Moutsiana et al. also recorded an important developmental difference in individuals' memories of the presented risk information, assessed by asking the participants the presented actual probability at the end of the sessions. They found that misremembering was related to age for both good and bad news, with younger participants remembering less accurately. Furthermore, memory for risks correlated with updating of risk estimates across the age range. Nevertheless, although such memory differences influence risk perception and behaviour5, they do not explain the good–bad differences observed in this study.

Much of the research on adolescent risk taking, including this study, is steeped in theories of neo-Freudian dualism, in which the prefrontal cortex (Sigmund Freud's 'super-ego') suppresses the urges of an instinctual limbic system (the 'id'). But this latest work highlights the often-neglected issue of learning. In an earlier generation of research, learning was the centrepiece of psychology — generally speaking, to be a psychologist was to be a learning theorist. Learning also offered the hope of change, by definition, because learning involves an alteration in knowledge or beliefs.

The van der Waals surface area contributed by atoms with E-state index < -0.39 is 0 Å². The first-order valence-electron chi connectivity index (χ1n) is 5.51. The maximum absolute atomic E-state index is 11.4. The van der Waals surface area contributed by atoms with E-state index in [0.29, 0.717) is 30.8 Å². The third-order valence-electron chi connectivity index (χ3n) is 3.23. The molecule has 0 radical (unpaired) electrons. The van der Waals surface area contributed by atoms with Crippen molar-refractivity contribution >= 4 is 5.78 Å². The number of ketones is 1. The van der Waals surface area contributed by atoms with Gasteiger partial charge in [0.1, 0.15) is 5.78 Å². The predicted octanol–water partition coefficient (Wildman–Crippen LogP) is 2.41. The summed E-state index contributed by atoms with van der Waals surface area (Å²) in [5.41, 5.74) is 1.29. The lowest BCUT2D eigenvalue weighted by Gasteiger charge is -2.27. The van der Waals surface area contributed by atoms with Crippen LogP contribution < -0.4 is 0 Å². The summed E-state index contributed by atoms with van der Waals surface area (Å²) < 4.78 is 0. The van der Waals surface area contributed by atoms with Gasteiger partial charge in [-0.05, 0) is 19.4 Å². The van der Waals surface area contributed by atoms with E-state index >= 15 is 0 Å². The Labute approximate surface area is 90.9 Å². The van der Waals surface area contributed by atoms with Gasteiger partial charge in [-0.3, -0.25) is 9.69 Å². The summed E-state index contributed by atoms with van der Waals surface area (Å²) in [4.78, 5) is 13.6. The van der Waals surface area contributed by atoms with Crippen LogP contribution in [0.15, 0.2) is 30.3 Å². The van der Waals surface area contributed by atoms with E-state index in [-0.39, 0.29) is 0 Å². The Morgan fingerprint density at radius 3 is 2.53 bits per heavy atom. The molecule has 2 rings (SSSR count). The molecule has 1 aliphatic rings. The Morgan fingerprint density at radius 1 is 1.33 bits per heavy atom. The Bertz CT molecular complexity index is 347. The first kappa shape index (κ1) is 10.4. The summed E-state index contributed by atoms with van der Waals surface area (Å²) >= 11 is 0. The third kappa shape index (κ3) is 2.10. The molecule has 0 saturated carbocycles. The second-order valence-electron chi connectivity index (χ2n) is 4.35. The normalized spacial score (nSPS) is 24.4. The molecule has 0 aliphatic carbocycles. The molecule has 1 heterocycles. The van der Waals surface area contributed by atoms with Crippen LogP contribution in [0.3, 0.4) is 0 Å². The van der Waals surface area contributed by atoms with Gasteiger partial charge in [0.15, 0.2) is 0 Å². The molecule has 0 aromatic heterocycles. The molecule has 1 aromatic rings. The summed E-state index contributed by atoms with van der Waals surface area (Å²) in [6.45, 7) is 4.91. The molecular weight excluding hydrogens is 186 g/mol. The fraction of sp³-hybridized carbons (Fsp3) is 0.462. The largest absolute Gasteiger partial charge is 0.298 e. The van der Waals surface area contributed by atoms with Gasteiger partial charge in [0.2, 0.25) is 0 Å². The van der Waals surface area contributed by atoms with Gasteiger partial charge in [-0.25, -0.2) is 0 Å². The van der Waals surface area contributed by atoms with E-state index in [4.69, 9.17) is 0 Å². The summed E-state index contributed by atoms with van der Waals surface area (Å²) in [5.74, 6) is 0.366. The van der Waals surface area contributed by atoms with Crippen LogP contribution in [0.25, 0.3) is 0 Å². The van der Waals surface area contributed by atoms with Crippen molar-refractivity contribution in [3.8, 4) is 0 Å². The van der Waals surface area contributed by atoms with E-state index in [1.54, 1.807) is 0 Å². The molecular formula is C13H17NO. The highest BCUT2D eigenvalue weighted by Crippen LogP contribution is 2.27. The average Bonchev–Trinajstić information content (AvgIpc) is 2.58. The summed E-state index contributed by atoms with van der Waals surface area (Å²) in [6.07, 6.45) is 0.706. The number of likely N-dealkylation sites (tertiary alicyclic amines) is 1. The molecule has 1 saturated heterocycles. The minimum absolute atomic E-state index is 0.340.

Current theories of the adolescent brain rightly emphasize socio-emotional development6, but one lesson from Moutsiana and colleagues' study is that cognitive and motivational changes from childhood to adulthood are intertwined. Learning, which is a cognitive faculty, occurs for positive and negative information, but it occurs differently depending on motivational salience (people are more motivated to believe good news than bad news).

This work opens the door to many questions about risk perceptions and their effect on behaviour. Like many others in the field of risky decision-making, this study extracts numerical risk estimates from participants and provides them with other such estimates. How do we know that a person understands his or her personal risk? We ask them to parrot a probability. Although there are advantages to this method (for example, it permits intriguing analyses of calibration and updating), it ignores a basic psychological truth about risk estimates: that the estimates used by people in the real world to guide their behaviour are mentally represented not as precise quantities but as qualitative gists, such as 'a really high risk'7. Researchers in medical decision-making and public health have come to realize that simply remembering and repeating a number verbatim does not capture how most people represent risk in their minds and brains8,9,10.

Moutsiana and colleagues' exciting findings highlight the related concept of the emotional gist of risk information, which is likely to colour intuitions about risk differently across the lifespan11. The riddle of adolescent risk taking may not be solved any time soon, but we are seeing a great leap in scientific knowledge about this topic, with broad implications for enhancing public health and well-being.


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Correspondence to Valerie F. Reyna.

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Reyna, V. Good and bad news on the adolescent brain. Nature 503, 48–49 (2013).